Compass School retains eligibility for state-funded tuition dollars

Compass School
Compass School retains eligibility to receive public tuition dollars from the state. Photo by Joe Milliken

WESTMINSTER, Vt. – After a recent review conducted by the Vermont Board of Education of the Compass School, a private institution teaching grades 7 through 12 located in Westminster, it was decided that the school remains eligible for state funds to educate local school children.

Founded in 1997, the Compass School is an innovative educational alternative dedicated to developing forward-thinking, collaborative, and communicating workers with the ability to adapt and thrive within changing conditions. Over their 20 years, the institution has enrolled students from over 30 surrounding towns in Vermont, New Hampshire, and Massachusetts. They want their students to “get inspired, take risks, learn from mistakes and get invested in their education.”

Back in April 2019, the school had been notified by the Board of Education that it could possibly lose the ability to receive public tuition dollars if the school could not show it was sound financially. It was also believed that the school had lost its tax-exempt status after failing to file proper paperwork with the IRS. However, the failure to file was simply an oversight and immediately amended.

In a hearing before the board, Rick Gordon, the head of the school and also a member of the Westminster School Board, indicated that the oversight had occurred because the school was in transition, having changed accountants, and incurred turnover on its Board of Trustees and business office.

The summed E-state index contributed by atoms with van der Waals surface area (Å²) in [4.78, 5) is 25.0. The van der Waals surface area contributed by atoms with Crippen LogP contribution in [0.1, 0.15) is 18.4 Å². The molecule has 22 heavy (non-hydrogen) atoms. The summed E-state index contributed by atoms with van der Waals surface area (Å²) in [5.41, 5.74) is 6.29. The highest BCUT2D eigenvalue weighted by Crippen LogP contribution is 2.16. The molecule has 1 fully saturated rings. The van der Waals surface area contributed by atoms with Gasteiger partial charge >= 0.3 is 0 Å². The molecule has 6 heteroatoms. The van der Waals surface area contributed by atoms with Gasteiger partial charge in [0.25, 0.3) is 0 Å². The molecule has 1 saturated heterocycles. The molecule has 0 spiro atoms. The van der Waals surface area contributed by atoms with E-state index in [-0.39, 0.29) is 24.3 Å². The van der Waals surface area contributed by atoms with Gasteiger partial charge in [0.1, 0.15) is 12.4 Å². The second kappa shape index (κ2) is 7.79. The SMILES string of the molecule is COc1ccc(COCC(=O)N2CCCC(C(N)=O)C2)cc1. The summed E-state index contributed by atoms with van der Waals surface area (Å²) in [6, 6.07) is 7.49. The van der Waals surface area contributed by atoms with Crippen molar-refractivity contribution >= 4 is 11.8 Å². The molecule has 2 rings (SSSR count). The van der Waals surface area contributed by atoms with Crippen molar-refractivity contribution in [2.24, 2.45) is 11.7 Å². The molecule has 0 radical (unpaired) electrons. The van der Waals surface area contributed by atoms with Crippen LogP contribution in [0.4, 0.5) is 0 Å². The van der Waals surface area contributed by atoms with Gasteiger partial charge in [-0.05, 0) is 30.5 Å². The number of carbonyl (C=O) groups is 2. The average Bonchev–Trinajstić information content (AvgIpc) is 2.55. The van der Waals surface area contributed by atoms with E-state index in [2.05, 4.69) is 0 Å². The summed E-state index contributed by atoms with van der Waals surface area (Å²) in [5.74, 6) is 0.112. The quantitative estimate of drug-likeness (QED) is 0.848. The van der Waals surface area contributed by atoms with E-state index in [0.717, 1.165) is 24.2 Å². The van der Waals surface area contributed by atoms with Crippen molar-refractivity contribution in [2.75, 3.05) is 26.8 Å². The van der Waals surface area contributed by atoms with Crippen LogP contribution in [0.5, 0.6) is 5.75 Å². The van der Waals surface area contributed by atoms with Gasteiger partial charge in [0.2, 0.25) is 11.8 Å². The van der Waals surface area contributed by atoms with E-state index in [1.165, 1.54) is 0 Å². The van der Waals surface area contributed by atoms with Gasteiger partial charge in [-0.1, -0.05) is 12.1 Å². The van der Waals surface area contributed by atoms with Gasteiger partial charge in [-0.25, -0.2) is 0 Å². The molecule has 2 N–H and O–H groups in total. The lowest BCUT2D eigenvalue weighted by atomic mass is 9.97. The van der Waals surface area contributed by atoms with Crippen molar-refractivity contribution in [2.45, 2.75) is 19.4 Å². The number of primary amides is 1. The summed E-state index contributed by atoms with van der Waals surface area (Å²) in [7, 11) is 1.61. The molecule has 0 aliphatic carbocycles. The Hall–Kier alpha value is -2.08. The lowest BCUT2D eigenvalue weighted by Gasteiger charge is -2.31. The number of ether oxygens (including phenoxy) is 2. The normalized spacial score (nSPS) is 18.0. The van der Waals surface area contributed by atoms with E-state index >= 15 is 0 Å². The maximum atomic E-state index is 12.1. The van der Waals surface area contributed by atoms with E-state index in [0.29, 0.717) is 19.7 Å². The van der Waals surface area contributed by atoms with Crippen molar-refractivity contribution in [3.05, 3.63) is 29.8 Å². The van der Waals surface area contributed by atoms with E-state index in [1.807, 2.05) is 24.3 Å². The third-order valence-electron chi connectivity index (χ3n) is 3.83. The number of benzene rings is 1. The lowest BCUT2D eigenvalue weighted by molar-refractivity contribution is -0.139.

The missing paperwork, a 990 tax form, is required by the federal government because a private nonprofit claiming tax-exemptions from federal taxes must provide basic information about their expenses, revenues, debts, and employee salaries. It is a public document that private, nonprofits must create about their finances.

At the hearing, it was determined that the school would continue to operate and receive publicly-funded tuition dollars, which accounts for about 50% of the school’s $1 million annual operating budget; however, a review of the operations moving forward must show additional positive oversight to satisfy the board’s concerns.

During the hearing process in April, the Compass School had actually lost its tax-exempt status for a two-week period. However, the status was retroactively regained after the school filed the required paperwork.

The school also indicates that the board’s questions and concerns revolved around “policies and procedures” and not about the financial stability of the institution. The focus was on administrative policies and accounting practices, which could ultimately put the school’s financial stability in question.

However, the Vermont Board of Education also requested five years of financial information from the school to assist in determining its financial stability. The board also plans to visit the Westminster-based school sometime in the near future.

According to Gordon, the Agency of Education had also visited the Compass School in May for the five-year re-approval of its special education programs. Based on the state’s visit, it was recommended that the school expand its category of services. They are currently in the process of applying to expand such special education offerings.

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